Now, if you ask any ramen fanatic in Japan, and there are millions of them, he/she will say that ramen is an all-year, all-weather dish. Perhaps, but I go for the more romanticized notion that ramen was ultimately made for Winter ingestion. Ramen is still sold in the Japanese neighbourhoods via mobile carts as well as in the established restaurants. And what better way to get that Japanese flavour by partaking in a bowl of those slurpy noodles and savoury stock outside seated at a cart under that portable roof?

And so at about 11 yesterday morning, I showed up as the very first person in line at Kinton. I was a bit surprised since Kinton's reputation as one of the most popular ramen joints in town had made me think that there would already be a fairly long snake of people, but things didn't get interesting until about 11:20 when the ramen pilgrims started showing up and lining up. It almost looked like the typical scene in Sapporo at a particularly popular ramen joint. Fortunately, my buddies were prompt.

By the time Kinton opened at 11:30, it didn't take long at all for the entire place (not that the restaurant was ever all that big) to fill up to the brim....I'd probably say that the seats were filled within 5 minutes. Luckily for the four of us, we were able to get the counter seats so that we could see the cooks in action. The staff was primed and ready....before the door opened, I heard them inside doing their customary rah-rah chant for psyching themselves up for their first big day after Xmas. I've only been to Kinton twice, but I can imagine that currently, it's probably the liveliest place on Baldwin St.

The first time I went to Kinton at the end of October, I had ordered the Extra Pork Ramen with the broth set at Rich. Great stuff but I almost literally bust a gut downing that bowl. So, I played it a bit more conservatively this time around, and ordered the Shio Ramen with regular broth. One other reason was that I also wanted to try the karaage....the Japanese-style fried chicken. As you can see, it came out with a few leaves of lettuce, a wedge of lemon to spritz on the golden clumps, and a dipping sauce. Several days earlier, I'd had the karaage teishoku at Ajisen, and mentioned that the pieces there were a bit too rounded. No such problem at Kinton. Good crunch and juicy thigh meat....yep, this was about as close to the authentic karaage that I've had since I came back home to Canada. Me so happy.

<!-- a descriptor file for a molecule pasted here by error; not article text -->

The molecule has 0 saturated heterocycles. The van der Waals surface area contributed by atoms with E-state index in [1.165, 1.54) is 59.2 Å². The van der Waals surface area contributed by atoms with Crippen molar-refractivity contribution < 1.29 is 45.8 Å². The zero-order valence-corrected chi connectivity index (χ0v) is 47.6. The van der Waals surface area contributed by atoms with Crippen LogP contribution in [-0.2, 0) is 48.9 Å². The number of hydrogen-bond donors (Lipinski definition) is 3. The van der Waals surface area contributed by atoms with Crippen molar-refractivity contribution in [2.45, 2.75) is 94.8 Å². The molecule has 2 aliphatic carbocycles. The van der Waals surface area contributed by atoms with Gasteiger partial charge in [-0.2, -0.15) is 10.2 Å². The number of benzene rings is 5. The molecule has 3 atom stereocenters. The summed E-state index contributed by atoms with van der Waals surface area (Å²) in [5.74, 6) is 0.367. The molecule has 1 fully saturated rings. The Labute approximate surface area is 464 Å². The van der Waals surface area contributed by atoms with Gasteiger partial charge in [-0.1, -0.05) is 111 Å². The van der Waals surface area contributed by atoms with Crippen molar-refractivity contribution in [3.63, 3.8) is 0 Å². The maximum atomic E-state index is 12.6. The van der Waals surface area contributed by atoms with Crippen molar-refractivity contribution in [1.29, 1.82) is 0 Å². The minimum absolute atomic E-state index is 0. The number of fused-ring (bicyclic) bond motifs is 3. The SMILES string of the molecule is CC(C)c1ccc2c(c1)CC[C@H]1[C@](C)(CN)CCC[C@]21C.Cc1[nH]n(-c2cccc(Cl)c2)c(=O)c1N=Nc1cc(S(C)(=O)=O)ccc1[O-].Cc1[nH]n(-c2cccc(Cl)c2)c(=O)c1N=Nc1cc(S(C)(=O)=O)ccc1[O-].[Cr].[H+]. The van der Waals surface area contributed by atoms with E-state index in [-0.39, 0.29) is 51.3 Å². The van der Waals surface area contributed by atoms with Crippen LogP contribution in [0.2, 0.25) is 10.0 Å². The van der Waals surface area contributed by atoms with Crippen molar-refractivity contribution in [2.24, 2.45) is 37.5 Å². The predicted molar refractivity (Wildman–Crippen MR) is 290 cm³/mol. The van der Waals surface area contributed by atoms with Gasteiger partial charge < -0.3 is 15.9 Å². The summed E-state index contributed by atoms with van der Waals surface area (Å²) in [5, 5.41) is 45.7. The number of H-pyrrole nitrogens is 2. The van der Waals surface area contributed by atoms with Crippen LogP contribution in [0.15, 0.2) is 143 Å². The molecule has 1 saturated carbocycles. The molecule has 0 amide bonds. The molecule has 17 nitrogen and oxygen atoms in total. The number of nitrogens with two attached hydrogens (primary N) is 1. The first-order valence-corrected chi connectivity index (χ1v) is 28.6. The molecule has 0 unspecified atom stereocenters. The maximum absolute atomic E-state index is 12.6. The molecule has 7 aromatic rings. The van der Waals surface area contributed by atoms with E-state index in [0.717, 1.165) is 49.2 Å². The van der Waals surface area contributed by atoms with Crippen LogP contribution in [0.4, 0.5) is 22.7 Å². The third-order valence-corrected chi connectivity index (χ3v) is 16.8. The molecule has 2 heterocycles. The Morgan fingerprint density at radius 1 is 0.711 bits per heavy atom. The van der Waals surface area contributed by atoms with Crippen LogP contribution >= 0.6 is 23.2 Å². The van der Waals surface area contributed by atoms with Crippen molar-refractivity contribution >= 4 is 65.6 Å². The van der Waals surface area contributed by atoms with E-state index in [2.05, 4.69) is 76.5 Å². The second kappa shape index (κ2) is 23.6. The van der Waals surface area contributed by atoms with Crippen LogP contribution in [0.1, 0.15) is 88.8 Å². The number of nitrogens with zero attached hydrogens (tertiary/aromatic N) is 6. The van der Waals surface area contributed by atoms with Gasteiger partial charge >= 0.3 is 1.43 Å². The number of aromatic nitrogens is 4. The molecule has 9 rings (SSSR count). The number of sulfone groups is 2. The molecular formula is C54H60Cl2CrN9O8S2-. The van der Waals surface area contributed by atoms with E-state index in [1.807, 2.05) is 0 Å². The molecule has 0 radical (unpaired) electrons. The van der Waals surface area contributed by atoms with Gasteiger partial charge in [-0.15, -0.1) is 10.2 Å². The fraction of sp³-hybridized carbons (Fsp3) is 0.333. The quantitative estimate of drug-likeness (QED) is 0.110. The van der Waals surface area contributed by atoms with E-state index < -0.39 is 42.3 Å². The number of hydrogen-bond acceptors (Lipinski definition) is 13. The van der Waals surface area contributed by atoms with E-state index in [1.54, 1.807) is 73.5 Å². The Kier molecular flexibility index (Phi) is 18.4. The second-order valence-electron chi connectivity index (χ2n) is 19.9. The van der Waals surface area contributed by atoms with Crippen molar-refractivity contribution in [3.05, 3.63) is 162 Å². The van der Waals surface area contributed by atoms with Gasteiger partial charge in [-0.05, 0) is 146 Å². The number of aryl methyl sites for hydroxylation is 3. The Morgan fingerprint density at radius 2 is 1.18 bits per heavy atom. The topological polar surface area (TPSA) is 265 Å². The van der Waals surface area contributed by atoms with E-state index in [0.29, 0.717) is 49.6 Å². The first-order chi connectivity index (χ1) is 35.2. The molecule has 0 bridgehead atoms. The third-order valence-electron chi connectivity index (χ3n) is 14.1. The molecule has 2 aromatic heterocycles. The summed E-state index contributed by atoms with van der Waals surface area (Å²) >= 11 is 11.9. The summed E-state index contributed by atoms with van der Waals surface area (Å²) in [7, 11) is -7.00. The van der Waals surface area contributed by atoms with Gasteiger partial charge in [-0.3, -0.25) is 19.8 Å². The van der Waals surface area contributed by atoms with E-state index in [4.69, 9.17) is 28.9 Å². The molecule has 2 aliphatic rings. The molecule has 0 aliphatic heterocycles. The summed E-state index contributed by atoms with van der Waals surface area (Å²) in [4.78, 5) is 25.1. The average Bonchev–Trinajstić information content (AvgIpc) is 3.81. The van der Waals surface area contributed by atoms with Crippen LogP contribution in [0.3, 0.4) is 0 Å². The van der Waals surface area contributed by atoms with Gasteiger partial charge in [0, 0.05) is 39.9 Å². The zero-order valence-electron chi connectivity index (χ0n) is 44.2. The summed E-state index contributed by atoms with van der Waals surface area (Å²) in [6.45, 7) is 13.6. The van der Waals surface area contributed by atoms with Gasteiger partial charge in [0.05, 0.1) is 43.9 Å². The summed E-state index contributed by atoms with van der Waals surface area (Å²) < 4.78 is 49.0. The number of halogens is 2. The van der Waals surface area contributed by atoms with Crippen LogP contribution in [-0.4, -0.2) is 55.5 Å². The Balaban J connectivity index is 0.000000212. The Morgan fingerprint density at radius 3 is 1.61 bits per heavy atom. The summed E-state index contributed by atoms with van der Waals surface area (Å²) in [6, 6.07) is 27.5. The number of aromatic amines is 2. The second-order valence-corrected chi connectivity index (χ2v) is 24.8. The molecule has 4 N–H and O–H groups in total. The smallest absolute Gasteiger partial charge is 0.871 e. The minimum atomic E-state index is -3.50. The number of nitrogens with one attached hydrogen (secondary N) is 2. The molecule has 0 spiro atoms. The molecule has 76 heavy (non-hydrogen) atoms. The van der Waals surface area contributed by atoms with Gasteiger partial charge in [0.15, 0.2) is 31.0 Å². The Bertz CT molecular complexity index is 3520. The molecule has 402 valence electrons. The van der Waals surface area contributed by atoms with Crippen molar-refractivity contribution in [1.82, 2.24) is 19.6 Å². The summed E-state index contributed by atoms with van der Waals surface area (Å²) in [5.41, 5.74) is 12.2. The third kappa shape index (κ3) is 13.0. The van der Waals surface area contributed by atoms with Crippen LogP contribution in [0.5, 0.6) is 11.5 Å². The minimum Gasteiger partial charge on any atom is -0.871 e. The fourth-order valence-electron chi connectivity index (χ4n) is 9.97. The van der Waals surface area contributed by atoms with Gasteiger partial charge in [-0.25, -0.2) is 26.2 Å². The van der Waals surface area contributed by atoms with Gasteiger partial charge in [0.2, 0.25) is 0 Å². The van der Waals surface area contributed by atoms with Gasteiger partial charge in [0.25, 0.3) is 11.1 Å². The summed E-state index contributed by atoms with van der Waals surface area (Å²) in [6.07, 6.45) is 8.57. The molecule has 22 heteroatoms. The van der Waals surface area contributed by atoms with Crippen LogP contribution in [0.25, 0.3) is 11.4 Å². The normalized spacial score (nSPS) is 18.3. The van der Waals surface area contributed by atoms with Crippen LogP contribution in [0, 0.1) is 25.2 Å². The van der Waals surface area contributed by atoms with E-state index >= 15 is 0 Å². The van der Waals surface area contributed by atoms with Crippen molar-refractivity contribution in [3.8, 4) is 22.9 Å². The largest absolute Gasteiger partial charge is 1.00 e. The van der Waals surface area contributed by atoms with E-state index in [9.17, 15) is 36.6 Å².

The shio ramen came soon afterwards with the topping of shoulder pork, soft-boiled egg, finely chopped green onion, bean sprouts and very chopped salty pork. The broth was indeed savoury but not too salty....this wasn't a Sapporo Ichiban instant mix. The ingredients worked together to bring that salt in. This ramen plus the karaage helped to balance things out for my lunch, and drove away the cold from my bones. The hot green tea helped also in trying to break up the fat that accumulated in my body....or so I tell myself.

The Anime Bishop actually went for the big guns in the form of the Extra Pork...but with the spicy broth. He could finish it....barely. He was quite happy with it, but I'm fairly sure that he probably thought the same thing that I'd thought on my initial visit....once every couple of months is sufficient.

With tax and tip, my bill came to about $20; another reason that I won't be going to Kinton with nearly as much frequency as I used to back in Japan. As we left, there was a sizable lineup. Don't let this picture fool you, the line extended further inside like an ingrown toenail. Not sure how the folks sitting at the front end table felt, but having waiting customers breathe down your neck as you eats is also a true thing that happens at some of the smaller ramen joints in Japan.

There is a postscript to this entry, and that is the Yakitori Bar exactly at 1 Baldwin St. I believed it opened up sometime in November. There are already a few Japanese places on the street, but Kinton and the Yakitori Bar are the two specialists....just like the places back in Japan. The four of us are wondering about when to tackle this place next.

Took a look at some of the menu. The Yakitori Bar seems to follow the same hours as Kinton, although it didn't open yesterday until the evening. I have to say that I am alternately intrigued/terrified of the thought of Kimchi Poutine, but hey, that's why I'm a foodie. Gotta try new things. It might be something when The Anime King gets back from his Asia odyssey.

The weather was cold but the big snow came several hours later. Can't imagine what it must've been like on Baldwin today.

Wednesday, December 26, 2012

Nice Quiet Christmas

Squirrels would have had a difficult time getting run over
Wednesday December 26, 8:29 p.m.

As usual, December 25 was as quiet as church mice. I took a walk for an hour outside in my neighbourhood. There was traffic but it was quite subdued, and there were patches in which I could've easily imagined I'd stepped into a scene from a post-apocalyptic movie....with very well-preserved buildings.